A significant change is the age when Required Minimum Distributions (“RMDs”) commences. This may seem odd since Congress is usually looking for tax revenue generated by RMDs. The legislative report says raising the age for RMDs recognizes the increased life expectancies in America. Starting in 2022, you must take distributions beginning at age 73, 74 in 2029, and 75 in 2023. Before the first SECURE Act, the age was 70 ½.

The intent of the SECURE Acts is to increase the ability of Americans to save for a secure retirement. Those are the bold strokes. Expanding coverage, increasing retirement savings, simplifying the retirement system (which is maddeningly complex), protecting Americans and their retirements. Does it accomplish this?

It depends on your situation.

One provision requires employers to automatically enroll eligible workers in 401(k) plans at 3% of salary, which increases to 10%. The employees may opt out, but studies show the chances of an employee saving for retirement as an automatic opt-in is higher than if they have their own savings plan.

Government studies show that only about half of all private-sector workers participate in the retirement plans at work.

Younger workers with higher wages will benefit; the average worker struggling to pay bills will not likely see this as an advantage.

Another advantage for young workers is electing all or some of their employee matches into a Roth 401(k).

For small business owners and nonprofits, provisions in the bill contain inducements to help them with the start-up costs of offering new plans. Another provides tax credits for matching worker contributions.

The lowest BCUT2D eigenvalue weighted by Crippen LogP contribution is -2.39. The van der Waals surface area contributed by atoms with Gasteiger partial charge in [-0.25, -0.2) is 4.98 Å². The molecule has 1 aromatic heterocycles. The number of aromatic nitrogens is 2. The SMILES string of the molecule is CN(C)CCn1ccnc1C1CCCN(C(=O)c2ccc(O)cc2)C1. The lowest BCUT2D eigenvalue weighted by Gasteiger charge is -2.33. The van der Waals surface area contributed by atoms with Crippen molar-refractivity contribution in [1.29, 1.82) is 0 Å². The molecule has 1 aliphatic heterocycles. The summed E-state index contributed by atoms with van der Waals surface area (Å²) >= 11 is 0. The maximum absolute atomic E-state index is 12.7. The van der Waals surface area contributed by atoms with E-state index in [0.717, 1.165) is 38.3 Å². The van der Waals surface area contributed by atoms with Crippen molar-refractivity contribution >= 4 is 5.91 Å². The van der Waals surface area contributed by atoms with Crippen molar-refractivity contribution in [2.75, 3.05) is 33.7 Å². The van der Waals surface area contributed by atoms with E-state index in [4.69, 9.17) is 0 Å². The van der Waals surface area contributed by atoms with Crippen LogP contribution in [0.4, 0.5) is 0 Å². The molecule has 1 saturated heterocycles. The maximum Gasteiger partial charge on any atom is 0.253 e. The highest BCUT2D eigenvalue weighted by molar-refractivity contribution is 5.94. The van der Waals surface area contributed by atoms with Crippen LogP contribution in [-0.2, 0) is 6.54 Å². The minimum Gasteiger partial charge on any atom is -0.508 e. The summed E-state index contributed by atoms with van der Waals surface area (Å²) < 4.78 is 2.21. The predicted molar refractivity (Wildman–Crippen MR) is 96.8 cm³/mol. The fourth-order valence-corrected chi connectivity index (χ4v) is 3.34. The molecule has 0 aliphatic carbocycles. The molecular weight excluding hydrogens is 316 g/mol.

For part-time employees, a way of life for so many Americans today, access to a retirement savings plan from their employer would be required after two years of service instead of the three-year requirement.

An increase for older workers near retirement allows people ages 62-64 to make catch-up contributions of $10,000 annually. The current limit is $6,500.

The bill includes four revenue-raising provisions to offset costs over the next decade, most of which would take effect in 2023. The biggest offsets would mandate any employee catch-up contributions for employees over age 50 who contribute to Roth-style accounts. Employees may put employer matching contributions into the Roth-style accounts instead of traditional tax-deferred retirement accounts.

Roth accounts are robust savings accounts for the future. They are funded with after-tax contributions, and then withdrawals are not taxable. More Roth-style accounts would mean more revenue in the near term for the federal government. Still, they would also mean less future revenue. The cost of these provisions may become burdensome over the life of the ten-year budget window.

Two bills are pending in the Senate with similar provisions. Will the SECURE Act 2.0 will make it through the Senate? Stay tuned.

Why Should I Update My Estate Plan?

Estate plans need to be updated every few years or a significant life event like birth, adoption, death, marriage, divorce, relocation, or the sale of a business or real estate.